To prevent this dynamic, I’ve used a creative facilitation technique that could work for any Board. Go out and get a red rubber duck with the devil horns, and bring it to the next meeting. At your next meeting when something is being discussed, throw the duck to a Board member and ask them to play “devil’s advocate “on the idea or decision that’s being discussed. Once they do, have that person throw it to someone else, and have them do the same thing. By introducing this technique, it forces the group to acknowledge and discuss the alternative direction or idea that is on the table, before everyone just goes ahead and says “yea” when asked “All those in favor?” Not only does it work, but it helps to advance due diligence, livens things up and make the conversation more fun!

Share Your Stories

By Jennifer Weber

Making time for Board Members to get to know each other on a personal level can be challenging. There’s always important board business to conduct, and most board meetings have packed agendas. However, if you take even 5-10 minutes at the beginning of each board meeting to create time and space for people to make meaningful connections and learn more about each other, it makes the rest of the board meeting more productive, more effective, and certainly more fun. Over the years of working with boards, I have been amazed at how little board members know about each other.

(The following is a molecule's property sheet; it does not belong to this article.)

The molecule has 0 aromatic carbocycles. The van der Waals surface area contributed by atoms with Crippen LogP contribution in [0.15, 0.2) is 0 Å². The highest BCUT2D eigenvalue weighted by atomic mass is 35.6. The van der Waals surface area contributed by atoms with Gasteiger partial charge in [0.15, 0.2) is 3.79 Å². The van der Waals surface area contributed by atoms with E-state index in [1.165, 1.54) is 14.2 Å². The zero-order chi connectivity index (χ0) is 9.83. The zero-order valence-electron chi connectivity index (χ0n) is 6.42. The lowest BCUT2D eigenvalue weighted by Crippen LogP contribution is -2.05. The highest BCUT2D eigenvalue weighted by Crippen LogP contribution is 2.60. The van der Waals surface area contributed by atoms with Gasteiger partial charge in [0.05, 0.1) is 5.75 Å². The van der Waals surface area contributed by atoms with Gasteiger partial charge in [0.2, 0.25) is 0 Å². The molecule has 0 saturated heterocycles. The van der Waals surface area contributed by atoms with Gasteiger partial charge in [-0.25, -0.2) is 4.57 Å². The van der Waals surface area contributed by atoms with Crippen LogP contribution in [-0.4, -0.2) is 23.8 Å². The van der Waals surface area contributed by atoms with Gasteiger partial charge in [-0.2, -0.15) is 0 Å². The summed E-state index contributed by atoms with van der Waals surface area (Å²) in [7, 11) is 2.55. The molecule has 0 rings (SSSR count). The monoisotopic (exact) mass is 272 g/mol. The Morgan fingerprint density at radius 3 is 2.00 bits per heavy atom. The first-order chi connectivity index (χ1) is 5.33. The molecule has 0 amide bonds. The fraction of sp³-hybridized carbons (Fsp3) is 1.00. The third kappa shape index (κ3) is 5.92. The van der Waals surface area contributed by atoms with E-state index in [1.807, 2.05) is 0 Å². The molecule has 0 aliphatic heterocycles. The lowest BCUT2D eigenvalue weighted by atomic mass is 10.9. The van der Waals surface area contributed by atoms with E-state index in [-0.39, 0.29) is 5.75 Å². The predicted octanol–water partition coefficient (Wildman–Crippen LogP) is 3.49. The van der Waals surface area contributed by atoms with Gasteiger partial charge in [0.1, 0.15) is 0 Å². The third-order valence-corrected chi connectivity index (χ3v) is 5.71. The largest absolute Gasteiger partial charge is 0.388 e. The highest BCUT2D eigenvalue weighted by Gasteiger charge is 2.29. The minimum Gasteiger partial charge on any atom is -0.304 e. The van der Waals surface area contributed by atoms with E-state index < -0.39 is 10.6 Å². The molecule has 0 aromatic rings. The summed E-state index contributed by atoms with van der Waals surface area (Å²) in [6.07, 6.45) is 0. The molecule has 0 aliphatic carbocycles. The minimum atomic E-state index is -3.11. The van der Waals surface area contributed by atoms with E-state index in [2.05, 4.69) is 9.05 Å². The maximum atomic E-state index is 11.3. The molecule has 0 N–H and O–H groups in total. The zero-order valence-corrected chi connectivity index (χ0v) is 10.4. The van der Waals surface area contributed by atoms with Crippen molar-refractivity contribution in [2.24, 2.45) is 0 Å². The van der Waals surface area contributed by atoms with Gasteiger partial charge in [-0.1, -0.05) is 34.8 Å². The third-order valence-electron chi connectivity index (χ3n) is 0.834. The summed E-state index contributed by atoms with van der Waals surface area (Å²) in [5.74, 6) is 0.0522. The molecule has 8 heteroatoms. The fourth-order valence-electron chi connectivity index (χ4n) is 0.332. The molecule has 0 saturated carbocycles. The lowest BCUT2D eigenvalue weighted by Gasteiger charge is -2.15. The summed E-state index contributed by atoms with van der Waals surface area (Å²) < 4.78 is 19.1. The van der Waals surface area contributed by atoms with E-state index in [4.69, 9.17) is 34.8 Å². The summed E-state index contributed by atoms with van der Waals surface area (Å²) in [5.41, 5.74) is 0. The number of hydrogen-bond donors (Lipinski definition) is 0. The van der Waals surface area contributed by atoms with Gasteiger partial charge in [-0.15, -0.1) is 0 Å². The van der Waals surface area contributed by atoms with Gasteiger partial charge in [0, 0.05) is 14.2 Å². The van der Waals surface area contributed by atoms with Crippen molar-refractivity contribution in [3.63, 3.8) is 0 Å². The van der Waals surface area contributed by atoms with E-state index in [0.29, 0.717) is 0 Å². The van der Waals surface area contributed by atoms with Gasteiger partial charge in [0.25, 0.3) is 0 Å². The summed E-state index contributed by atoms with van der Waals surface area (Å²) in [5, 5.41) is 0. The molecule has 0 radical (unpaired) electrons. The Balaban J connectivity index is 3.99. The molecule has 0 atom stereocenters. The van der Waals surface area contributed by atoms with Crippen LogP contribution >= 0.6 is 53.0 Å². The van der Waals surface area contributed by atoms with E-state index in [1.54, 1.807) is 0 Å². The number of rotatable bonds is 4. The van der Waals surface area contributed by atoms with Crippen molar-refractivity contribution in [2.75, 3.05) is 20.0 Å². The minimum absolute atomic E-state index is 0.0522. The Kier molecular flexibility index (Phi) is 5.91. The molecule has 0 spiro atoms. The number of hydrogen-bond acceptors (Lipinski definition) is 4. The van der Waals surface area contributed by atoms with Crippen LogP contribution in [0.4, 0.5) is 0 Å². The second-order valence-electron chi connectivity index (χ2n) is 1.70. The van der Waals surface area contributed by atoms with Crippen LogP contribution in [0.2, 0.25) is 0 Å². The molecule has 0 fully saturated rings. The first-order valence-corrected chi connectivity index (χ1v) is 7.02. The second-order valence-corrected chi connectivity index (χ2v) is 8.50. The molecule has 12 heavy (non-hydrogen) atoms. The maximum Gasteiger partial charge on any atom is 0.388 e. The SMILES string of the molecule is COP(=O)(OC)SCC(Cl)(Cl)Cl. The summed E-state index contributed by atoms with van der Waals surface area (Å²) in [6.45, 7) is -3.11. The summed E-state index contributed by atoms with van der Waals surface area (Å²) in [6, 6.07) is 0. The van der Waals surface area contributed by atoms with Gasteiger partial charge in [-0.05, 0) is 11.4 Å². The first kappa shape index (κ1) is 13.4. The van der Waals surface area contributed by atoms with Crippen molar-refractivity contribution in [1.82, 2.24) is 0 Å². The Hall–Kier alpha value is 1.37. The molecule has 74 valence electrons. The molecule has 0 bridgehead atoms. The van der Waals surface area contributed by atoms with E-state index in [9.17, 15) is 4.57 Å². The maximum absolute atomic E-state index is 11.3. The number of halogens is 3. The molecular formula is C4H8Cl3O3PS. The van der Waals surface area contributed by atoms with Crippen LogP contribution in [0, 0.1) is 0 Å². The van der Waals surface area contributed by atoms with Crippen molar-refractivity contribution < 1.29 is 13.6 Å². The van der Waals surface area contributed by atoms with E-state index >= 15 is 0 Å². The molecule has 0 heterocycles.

Here are two easy activities you can do with your Board that require no advance prep and will strengthen connections and build authentic relationships among your board members.

Share Your Most Meaningful Giving Story (5-7 Minutes)

Ask your Board Members to take a moment and think about one of the most meaningful gifts they’ve ever given and what motivated or inspired them to give that gift. (I’m talking about a philanthropic gift, not a birthday gift. I did have a board member who was confused about this). It doesn’t have to be the largest gift they’ve made or even a gift to your organization. The point of the story is to share what inspired them to give and why it was meaningful for them.

  1. Give your Board about a minute to think quietly to themselves about this question. Some people need that time to process, before they can share with others.
  2. Then, ask your Board to stand up, walk across the room to find a partner. The partner should be someone they don’t know well.